A job demands a lot of energy and takes up a large portion of life. We all know that.
However, employees deserve to be compensated well for all the time, energy and focus they invest in it. Unfortunately, many people don’t often get what they deserve from their occupation.
This can be because of company policies or because they fail to negotiate their salary up front. People are so grateful to get work in this competitive market that they don’t want to risk losing it by negotiating a salary that works for them.
But many recruitment experts recommend it and offer guidelines on how to negotiate salary increase for a job offer.
Here are some points that can help:
Negotiating is OK and Good Employers Respect it
Confidence in your ability and worth is essential if you want to get a better salary.
Most prospective employees are too nervous during the negotiation process, which can shift the balance of power and compromise the entire process.
Employers usually expect good candidates to recognize their worth and negotiate.
In fact, they are more likely to hire an employee that is willing and confident enough to do so. If you know what to say when negotiating a raise, there’s a high chance of a better offer than the initial salary.
Do the Research
Employees can’t negotiate if they don’t have enough information regarding the prevailing standards when it comes to salary and compensation. Most job seekers spend ample time preparing for an interview but don’t look into the average salary or seek information from reliable sources.
It’s a good idea to get in touch with ex-employees, look at what competitors are offering, and contact other people working with the company for information.
This gives you a baseline for negotiation and allows you to determine how much you want.
Burden of Proof is On You
Employers won’t admit you deserve a raise or higher offer just off the bat. They must be convinced that your skills are valuable and will contribute to their company’s growth or profits.
Create a list of all accomplishments, including everything from educational qualifications to passion projects.
Showcasing a wide range of skills, experience, and successful endeavors will convince prospective employers that you might merit a higher salary. Try to showcase or highlight skills that are particularly relevant to the company.
For example, if you’re applying for a graphic design post, show any traditional artwork you might have created.
If you have participated in successful projects, been in leadership roles, and reached a target in a stipulated time, it’s a good idea to highlight these factors in your resume. This shows you don’t just have skills, but can implement it to get quantifiable results.
Plan how to negotiate a salary increase at an annual review before going into negotiations.
Time the Pitch Right
Timing is everything if you’re negotiating salary with an employer during a promotion. This can be done after you have performed particularly well on a project or have delivered consistent performance over a longer period of time.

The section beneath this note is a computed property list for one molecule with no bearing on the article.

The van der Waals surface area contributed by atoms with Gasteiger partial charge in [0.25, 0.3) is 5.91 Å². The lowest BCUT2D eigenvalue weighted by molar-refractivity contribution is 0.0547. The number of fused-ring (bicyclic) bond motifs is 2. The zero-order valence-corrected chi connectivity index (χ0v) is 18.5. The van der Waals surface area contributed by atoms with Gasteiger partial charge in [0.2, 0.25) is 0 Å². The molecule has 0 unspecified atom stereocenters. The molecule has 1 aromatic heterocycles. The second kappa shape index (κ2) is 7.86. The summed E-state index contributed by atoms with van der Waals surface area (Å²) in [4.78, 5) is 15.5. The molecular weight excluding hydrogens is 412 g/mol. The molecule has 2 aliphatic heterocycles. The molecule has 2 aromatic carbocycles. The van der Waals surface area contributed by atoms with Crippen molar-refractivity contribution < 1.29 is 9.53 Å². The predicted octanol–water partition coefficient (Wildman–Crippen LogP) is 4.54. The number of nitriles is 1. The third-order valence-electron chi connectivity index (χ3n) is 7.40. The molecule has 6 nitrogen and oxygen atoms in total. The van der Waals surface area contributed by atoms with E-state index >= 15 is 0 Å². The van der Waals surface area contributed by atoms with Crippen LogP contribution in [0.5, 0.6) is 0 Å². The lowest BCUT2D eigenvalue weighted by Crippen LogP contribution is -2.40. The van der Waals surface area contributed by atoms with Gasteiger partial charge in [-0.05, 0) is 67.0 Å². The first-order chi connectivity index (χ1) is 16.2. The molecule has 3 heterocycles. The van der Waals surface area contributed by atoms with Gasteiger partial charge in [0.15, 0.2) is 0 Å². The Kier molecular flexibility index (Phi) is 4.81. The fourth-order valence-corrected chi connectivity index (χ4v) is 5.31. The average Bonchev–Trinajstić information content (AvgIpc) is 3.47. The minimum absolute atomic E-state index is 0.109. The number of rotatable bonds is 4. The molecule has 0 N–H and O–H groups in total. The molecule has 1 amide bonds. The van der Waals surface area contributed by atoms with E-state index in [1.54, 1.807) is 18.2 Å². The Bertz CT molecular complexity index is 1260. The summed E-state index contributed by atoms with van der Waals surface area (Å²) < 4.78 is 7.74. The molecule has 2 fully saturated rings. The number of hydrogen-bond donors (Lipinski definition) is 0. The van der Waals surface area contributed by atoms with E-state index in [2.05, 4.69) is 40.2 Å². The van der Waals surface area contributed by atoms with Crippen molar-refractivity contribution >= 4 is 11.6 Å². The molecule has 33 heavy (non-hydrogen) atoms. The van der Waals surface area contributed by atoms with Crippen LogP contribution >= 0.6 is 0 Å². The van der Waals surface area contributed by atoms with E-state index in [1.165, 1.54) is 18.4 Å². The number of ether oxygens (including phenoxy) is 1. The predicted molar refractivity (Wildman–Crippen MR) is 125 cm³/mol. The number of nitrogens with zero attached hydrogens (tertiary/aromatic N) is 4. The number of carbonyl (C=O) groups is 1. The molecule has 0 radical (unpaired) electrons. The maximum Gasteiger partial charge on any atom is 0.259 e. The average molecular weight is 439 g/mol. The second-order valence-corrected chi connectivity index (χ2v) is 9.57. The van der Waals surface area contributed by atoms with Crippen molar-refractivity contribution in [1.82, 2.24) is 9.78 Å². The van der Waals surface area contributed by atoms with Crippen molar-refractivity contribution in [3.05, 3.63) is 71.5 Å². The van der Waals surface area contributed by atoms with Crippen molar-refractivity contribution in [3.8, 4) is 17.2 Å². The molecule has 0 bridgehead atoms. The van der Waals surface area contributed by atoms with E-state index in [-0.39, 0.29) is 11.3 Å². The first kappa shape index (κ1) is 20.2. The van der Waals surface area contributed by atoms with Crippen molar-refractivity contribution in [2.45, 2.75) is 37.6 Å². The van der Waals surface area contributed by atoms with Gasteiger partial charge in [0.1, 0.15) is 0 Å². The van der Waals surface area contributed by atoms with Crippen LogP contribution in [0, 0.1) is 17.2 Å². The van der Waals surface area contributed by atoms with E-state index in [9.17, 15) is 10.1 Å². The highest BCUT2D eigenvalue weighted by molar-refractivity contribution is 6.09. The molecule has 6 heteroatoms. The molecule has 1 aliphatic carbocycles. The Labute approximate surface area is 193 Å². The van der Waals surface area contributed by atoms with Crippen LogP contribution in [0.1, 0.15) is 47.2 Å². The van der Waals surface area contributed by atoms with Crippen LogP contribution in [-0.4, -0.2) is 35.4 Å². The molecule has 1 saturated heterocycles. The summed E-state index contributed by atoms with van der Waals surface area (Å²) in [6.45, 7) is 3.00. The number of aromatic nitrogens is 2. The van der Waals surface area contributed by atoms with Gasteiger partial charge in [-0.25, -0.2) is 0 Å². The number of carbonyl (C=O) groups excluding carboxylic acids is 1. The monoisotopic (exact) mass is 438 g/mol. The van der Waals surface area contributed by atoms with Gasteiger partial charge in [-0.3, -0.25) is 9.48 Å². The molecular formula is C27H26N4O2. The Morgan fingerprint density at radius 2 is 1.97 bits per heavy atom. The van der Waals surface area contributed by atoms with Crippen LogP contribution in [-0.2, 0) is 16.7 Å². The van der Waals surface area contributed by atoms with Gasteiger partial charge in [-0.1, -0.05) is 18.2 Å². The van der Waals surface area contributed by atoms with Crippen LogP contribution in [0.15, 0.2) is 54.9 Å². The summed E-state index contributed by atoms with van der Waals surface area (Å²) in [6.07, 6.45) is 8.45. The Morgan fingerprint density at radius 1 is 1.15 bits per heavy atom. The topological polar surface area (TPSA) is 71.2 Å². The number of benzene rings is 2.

Negotiations can also be carried out immediately after a good annual performance review.
There are many guidelines on how to negotiate a raise during review available online but the easiest way to go about it is to set up a formal meeting, highlight your contributions, and politely request a raise.
Create a Letter
Some people find it more comforting to send a letter to their employer or prospective employer in advance. This letter can contain details regarding your skills, contributions, and reasons for requesting a higher salary.
This letter can also contain a request for a formal meeting to carry out negotiation, which allows you to break the ice in advance and focus on salary negotiation immediately during a meeting.
It’s easy to find a negotiating salary increase sample letter online.
Pick the Right Price
Don’t pick a vague salary amount because that shows uncertainty. Pick a precise amount based on your current state of finances, future plans, and industry standards.
Showing why you need a certain amount will hold some sway over an employer’s decision.
It’s also a good idea to provide a narrow range for salary. For example, you can provide $50,000 to $58,000 as a range. While this might seem like the opposite of providing a precise number, it does work in certain situations.
Consider Negotiating in Perks
Sometimes money isn’t the only benefit to consider.
Perks and concessions can improve quality of life and overall work satisfaction so they’re worth compromising on a higher salary. For example, some employees negotiate for flexible work hours, more vacation time, tuition reimbursement, telecommunication options, stock options, etc., during internal promotion salary negotiation.
Many people value these comforts over a small increase in salary.
No matter how well-planned your approach is, there’s always a chance that an employer will say no. While this is disappointing, it’s important to keep cool and ask why so you can work on the issue and reopen negotiations later.